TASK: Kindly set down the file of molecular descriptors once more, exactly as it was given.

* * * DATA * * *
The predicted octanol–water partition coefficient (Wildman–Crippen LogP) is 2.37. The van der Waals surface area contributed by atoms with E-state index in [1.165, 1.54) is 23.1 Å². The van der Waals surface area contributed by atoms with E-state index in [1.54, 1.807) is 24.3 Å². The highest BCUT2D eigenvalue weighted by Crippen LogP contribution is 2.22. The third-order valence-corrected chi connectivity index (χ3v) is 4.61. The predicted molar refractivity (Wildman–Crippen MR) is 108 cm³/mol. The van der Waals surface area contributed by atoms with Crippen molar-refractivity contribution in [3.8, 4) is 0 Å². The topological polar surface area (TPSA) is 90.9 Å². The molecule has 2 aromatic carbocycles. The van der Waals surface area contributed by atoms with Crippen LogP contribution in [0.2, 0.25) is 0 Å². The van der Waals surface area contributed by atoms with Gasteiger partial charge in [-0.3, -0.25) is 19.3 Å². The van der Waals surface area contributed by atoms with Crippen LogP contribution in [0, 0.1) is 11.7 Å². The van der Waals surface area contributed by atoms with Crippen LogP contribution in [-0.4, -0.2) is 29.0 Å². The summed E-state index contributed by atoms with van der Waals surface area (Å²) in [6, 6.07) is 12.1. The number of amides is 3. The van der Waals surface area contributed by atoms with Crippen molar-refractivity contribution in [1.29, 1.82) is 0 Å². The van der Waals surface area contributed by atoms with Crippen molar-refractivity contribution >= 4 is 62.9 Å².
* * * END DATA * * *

The predicted octanol–water partition coefficient (Wildman–Crippen LogP) is 2.37. The van der Waals surface area contributed by atoms with E-state index in [1.165, 1.54) is 23.1 Å². The van der Waals surface area contributed by atoms with E-state index in [1.54, 1.807) is 24.3 Å². The highest BCUT2D eigenvalue weighted by Crippen LogP contribution is 2.22. The third-order valence-corrected chi connectivity index (χ3v) is 4.61. The predicted molar refractivity (Wildman–Crippen MR) is 108 cm³/mol. The van der Waals surface area contributed by atoms with Crippen molar-refractivity contribution in [3.8, 4) is 0 Å². The topological polar surface area (TPSA) is 90.9 Å². The molecule has 2 aromatic carbocycles. The van der Waals surface area contributed by atoms with Crippen LogP contribution in [0.2, 0.25) is 0 Å². The van der Waals surface area contributed by atoms with Gasteiger partial charge in [-0.3, -0.25) is 19.3 Å². The van der Waals surface area contributed by atoms with Crippen LogP contribution in [0, 0.1) is 11.7 Å². The van der Waals surface area contributed by atoms with Crippen LogP contribution in [-0.4, -0.2) is 29.0 Å². The summed E-state index contributed by atoms with van der Waals surface area (Å²) in [6, 6.07) is 12.1. The number of amides is 3. The van der Waals surface area contributed by atoms with Crippen molar-refractivity contribution in [1.29, 1.82) is 0 Å². The van der Waals surface area contributed by atoms with Crippen molar-refractivity contribution >= 4 is 62.9 Å².